• Thursday: It's the community stupid (whether you like it or not)
  • Friday: What this really means for you and your clients

Now, here is your chance to get involved. Is there anything you want me to address specifically? Any nagging questions that you or a client has had in the back of your mind? Let me know in the comments or you can email me directly. I'm going to have some fun with this, after all it's an amazing time in marketing.

Shift your thinking into overdrive and meet me back here on Monday to dive in and come ready to learn and participate.


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I Joost don't get it

confuseddog.jpgI've been writing this post in my head for some time now and it's high time I post it. There is a lot of hype around the new video service Joost. The problem is, after using it pretty extensively, I don't get the hype. I can't stomach the kool aid. The product has a contemporary, web2ish look about it, it has some good content in the channels, but some things aren't sitting right with me. Let me explain.

First and foremost, can anybody tell me why the service is delivered through a standalone application. This drives me insane. The technology driving the web has evolved enough that making people download another application to watch the content seems absurd. The chances of me installing the application are pretty good, but like many, many other apps I will soon forget about it. My web browser is becoming my hub for content. If you're not delivering through the browser you're losing me as a customer. Lots of companies are delivering through the brower. YouTube or course, Jalipo and blip just to name a couple, but Joost lacks the social networking options those sites have.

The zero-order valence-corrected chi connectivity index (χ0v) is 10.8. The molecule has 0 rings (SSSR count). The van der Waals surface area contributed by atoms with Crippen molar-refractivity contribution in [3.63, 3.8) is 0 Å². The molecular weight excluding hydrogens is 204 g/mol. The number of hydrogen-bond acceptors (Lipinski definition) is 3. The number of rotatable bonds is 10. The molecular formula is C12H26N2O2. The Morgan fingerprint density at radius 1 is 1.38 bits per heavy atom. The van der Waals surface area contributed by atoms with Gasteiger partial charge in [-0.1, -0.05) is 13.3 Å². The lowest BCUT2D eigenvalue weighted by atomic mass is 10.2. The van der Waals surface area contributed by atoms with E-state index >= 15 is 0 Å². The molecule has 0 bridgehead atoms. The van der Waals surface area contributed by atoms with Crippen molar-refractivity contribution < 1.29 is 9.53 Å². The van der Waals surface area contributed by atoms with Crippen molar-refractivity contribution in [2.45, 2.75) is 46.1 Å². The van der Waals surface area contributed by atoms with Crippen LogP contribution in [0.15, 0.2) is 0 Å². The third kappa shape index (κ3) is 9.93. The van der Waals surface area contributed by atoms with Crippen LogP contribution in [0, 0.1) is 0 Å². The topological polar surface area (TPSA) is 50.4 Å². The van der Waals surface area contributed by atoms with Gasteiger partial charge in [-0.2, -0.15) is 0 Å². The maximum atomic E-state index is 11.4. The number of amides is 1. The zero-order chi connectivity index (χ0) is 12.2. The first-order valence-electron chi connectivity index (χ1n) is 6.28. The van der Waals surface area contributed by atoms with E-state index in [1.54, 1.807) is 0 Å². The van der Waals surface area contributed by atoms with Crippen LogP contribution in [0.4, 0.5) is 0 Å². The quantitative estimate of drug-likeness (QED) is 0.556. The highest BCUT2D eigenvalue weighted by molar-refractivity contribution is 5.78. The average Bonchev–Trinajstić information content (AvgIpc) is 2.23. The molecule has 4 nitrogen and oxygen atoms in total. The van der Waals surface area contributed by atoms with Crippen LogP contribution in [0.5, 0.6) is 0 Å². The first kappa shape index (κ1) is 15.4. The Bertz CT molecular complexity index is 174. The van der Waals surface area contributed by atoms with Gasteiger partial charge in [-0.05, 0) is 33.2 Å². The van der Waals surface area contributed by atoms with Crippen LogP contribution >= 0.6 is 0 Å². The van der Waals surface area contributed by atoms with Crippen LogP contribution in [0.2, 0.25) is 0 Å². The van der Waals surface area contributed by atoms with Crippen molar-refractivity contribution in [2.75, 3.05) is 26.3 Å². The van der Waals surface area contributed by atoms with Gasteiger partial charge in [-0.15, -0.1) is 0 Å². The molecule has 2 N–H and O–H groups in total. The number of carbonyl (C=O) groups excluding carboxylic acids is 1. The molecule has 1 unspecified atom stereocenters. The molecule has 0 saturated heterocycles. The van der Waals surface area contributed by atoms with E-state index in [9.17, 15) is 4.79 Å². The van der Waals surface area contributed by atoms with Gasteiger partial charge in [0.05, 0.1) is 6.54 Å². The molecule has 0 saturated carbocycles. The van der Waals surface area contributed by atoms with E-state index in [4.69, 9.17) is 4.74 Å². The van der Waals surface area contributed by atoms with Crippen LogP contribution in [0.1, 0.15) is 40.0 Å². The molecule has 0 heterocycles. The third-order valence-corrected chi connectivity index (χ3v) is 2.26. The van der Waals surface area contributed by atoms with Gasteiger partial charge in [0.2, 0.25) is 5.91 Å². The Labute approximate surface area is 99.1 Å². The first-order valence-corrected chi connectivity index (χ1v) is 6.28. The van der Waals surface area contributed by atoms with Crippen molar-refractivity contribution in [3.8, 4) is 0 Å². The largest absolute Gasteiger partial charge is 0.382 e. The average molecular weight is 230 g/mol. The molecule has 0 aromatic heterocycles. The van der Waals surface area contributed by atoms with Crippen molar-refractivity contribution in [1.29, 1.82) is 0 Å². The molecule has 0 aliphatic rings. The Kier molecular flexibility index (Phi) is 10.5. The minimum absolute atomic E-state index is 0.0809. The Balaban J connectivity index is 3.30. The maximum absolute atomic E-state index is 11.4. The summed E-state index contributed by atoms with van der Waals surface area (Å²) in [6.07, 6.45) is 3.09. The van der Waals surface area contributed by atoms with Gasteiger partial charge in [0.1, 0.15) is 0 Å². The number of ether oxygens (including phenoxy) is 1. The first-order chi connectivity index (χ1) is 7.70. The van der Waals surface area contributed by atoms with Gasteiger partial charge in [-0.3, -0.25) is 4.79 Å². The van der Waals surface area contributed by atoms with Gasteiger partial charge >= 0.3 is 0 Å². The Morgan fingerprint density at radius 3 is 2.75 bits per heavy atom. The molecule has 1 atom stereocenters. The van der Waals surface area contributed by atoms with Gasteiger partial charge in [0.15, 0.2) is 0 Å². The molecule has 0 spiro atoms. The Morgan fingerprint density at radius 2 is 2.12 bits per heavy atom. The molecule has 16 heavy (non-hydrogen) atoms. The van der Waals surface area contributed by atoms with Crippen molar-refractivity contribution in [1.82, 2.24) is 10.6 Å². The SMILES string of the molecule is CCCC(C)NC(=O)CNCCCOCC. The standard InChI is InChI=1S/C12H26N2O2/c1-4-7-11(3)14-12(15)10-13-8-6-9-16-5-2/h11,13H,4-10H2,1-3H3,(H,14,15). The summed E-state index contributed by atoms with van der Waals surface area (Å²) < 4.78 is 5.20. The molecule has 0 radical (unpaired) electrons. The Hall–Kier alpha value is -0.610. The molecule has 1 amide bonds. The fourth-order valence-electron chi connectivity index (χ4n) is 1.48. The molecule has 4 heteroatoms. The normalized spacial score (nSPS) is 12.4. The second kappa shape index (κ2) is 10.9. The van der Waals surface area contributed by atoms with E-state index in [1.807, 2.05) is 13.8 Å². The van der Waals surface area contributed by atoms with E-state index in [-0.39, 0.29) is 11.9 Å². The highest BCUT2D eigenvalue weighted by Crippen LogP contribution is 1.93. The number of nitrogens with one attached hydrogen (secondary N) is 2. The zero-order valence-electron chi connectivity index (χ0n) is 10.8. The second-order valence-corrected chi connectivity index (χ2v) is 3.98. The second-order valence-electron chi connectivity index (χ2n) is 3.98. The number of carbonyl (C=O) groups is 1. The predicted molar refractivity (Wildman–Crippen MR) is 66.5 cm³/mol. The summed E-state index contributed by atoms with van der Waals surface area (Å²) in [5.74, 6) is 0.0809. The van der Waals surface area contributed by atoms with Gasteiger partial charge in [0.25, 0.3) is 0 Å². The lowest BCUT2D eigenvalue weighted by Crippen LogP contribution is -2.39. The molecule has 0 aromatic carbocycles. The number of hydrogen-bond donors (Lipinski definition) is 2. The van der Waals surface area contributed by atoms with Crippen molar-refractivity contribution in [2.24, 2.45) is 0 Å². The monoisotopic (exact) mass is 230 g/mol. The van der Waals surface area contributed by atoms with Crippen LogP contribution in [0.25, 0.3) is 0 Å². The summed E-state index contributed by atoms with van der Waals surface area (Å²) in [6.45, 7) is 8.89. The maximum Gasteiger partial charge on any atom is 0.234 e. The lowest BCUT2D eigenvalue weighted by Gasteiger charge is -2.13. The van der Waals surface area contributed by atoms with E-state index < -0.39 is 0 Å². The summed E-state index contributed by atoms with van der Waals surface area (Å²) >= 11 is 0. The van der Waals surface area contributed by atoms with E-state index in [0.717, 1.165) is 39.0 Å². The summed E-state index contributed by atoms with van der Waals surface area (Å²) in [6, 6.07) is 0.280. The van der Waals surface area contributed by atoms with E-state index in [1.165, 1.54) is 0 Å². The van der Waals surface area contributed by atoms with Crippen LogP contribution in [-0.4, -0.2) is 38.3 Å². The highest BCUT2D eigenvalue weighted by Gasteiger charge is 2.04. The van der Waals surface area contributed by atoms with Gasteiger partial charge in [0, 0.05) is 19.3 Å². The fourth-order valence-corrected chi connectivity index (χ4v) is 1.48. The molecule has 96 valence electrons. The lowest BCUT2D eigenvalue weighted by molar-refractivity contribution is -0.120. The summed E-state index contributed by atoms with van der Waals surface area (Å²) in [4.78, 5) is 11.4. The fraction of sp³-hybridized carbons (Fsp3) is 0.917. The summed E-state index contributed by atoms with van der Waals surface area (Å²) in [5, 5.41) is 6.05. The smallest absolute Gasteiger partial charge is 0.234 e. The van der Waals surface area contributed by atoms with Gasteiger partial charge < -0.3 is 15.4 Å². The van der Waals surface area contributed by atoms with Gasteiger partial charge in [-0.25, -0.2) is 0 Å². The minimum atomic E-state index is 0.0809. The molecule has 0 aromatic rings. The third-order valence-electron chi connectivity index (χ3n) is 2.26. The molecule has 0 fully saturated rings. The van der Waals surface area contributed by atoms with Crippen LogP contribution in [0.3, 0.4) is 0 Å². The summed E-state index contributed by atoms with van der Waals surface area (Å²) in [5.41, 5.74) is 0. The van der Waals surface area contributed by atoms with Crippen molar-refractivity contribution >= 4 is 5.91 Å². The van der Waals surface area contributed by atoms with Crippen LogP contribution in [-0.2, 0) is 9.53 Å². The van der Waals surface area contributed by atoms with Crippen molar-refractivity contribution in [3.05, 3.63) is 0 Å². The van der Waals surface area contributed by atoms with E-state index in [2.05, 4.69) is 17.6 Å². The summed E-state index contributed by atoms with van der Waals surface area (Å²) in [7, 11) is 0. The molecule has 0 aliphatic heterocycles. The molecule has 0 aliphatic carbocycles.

Second, the content is good, but I can get most of it on time-shifted TV through Tivo or through other video sharing sites or by going direct to the provider. Joost is signing deals with those content providers, but I think they're trying to position themselves as the cable company when they're really just a MTV. They're aggregating other produced content, but unlike MTV they're not adding new value. The content providers see Joost as another distribution point in their digital strategy, but it's not the only player. Where is the user generated content? Users are creating high quality content that, for the moment, seems to be locked out of Joost's model.